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State Port’s goal? International shipping leader, supporters say

The Mississippi State Port at Gulfport is looking forward and backward. The facility continues to rebuild from the destruction of Hurricane Katrina but is also looking far into the future with a plan for growth. Considered a driving economic force for the state, there was no question the port would be rebuilt. In the three years since the storm, however, factors have converged to point the way to a bigger role in shipping.

International shipping is shifting closer to Gulf of Mexico states at the same time the Panama Canal is being widened and other ports in the area are reaching peak capacities. Prior to the hurricane, the state port was the third-busiest container port situated on the Gulf. Don Allee, the port’s director, says capacity has greatly increased at other ports on the Gulf, making Gulfport ideally situated to prepare for additional business.

In addition to plans to restore the port, an ambitious plan for growth has been developed by international engineering firm CH2M HILL. Public input was gathered under the leadership of the Mississippi Development Authority (MDA) and the plan is ready for action by the port commission.

Allee is focused on the mission of the port as a vibrant economic engine for the state while reminding other leaders that the port can lose its competitive position in the Gulf while in repair and recovery mode.

“The competition doesn’t wait; that’s a fact of business. The Mississippi State Port is critical to the economic well being and diversity of the Mississippi Gulf Coast as well as the entire state,” he said. “Now we have opportunities to be considered in updating the revitalization plan. With a strategic restoration, we have the opportunity to become the nation’s port of the future.”

Lee Youngblood is leading the charge for MDA, the agency handling and administering all federal recovery funds. “We’re looking at restoration and storm mitigation,” he said. “The plan is to raise the port above the 25 foot storm surge level,” he said. “We started a listening campaign last summer, asking the community what elements it would like to see. The plan to a large degree was provided by people in the community.”

He points out that CH2M HILL is world renowned and is also working on the project to widen the Panama Canal and the site for the Olympics in London.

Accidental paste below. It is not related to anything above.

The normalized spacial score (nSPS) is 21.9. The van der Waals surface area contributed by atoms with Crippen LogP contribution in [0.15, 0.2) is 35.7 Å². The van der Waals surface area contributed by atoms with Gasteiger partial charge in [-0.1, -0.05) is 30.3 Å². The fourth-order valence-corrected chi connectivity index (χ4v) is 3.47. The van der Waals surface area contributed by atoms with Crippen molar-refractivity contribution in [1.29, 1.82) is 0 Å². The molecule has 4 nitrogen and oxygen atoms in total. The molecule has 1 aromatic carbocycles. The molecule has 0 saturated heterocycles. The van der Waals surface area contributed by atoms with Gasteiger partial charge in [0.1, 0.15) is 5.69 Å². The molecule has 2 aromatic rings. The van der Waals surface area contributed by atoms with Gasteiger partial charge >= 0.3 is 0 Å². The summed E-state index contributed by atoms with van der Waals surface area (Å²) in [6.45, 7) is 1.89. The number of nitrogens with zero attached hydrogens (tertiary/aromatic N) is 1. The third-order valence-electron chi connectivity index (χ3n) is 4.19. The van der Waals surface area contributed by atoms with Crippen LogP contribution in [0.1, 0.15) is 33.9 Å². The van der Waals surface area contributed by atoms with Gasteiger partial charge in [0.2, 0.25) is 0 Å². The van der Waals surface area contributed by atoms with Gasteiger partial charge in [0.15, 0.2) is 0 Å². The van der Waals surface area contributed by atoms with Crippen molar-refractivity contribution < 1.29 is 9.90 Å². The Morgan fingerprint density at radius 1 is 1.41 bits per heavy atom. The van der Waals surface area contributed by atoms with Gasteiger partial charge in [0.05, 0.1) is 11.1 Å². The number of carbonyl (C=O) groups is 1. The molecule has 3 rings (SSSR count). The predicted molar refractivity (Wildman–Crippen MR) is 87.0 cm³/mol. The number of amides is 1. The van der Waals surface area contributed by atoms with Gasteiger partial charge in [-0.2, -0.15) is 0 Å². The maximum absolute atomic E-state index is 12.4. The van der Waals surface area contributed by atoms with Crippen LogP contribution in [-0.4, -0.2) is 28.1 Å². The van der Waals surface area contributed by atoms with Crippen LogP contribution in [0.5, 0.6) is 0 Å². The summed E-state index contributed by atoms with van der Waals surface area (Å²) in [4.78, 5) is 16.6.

“We want to put the port in a position that it can compete and grow; to be the leader,” he said. “The work will be done in phases. MDA’s first priority is getting the port back to where it was, business and capacity wise, with an over-running guide to protect the community.”

During the 2005 storm, huge containers from the port smashed into West Gulfport neighborhoods and along U.S. 90 causing major damage. Youngblood says mitigation plans for future storms call for freight containers to be raised above the surge level and strapped down

Plans for the future take into consideration growth over the next 20 to 50 years. “Remember, it’s a vision,” he said. “It’s very ambitious and a great start.”

He also points out the port’s value to the whole state. “There are thousands of direct jobs and more ancillary jobs that go on up the state as the port becomes the load center and an international port,” he said. “Those reverberations go all the way up the state with opportunities for warehousing and other businesses.”

Once the plan has been adopted, Youngblood says MDA will undertake a full education program to inform the state about opportunities resulting from growth at the state port.

Anthony Topazi, CEO of Mississippi Power and president of the Mississippi Economic Council, is endorsing the port’s plan. He feels it is the kind of plan necessary to further diversify the economy and mitigate the risk of economic disruption from future hurricanes.

“The proposed plan for redevelopment of the port is excellent,” he said. “It is visionary and opportunistic in positioning our state to take advantage of growth in cargo shipments in the U.S.”

Gov. Haley Barbour has been a key player in securing federal funds for the port and promoting its renewal. Federal Community Development Block Grant funds totaling $570 million will be used to begin work at the port.

“This is one of the crucial infrastructures that needs to be replaced,” he said. “We’re charged with bringing this port back with strategic growth to remain competitive with Houston, New Orleans, Mobile and Tampa in this world of an expanded Panama Canal and international trade.”

Contact MBJ contributing writer Lynn Lofton at llofton656@aol.com.


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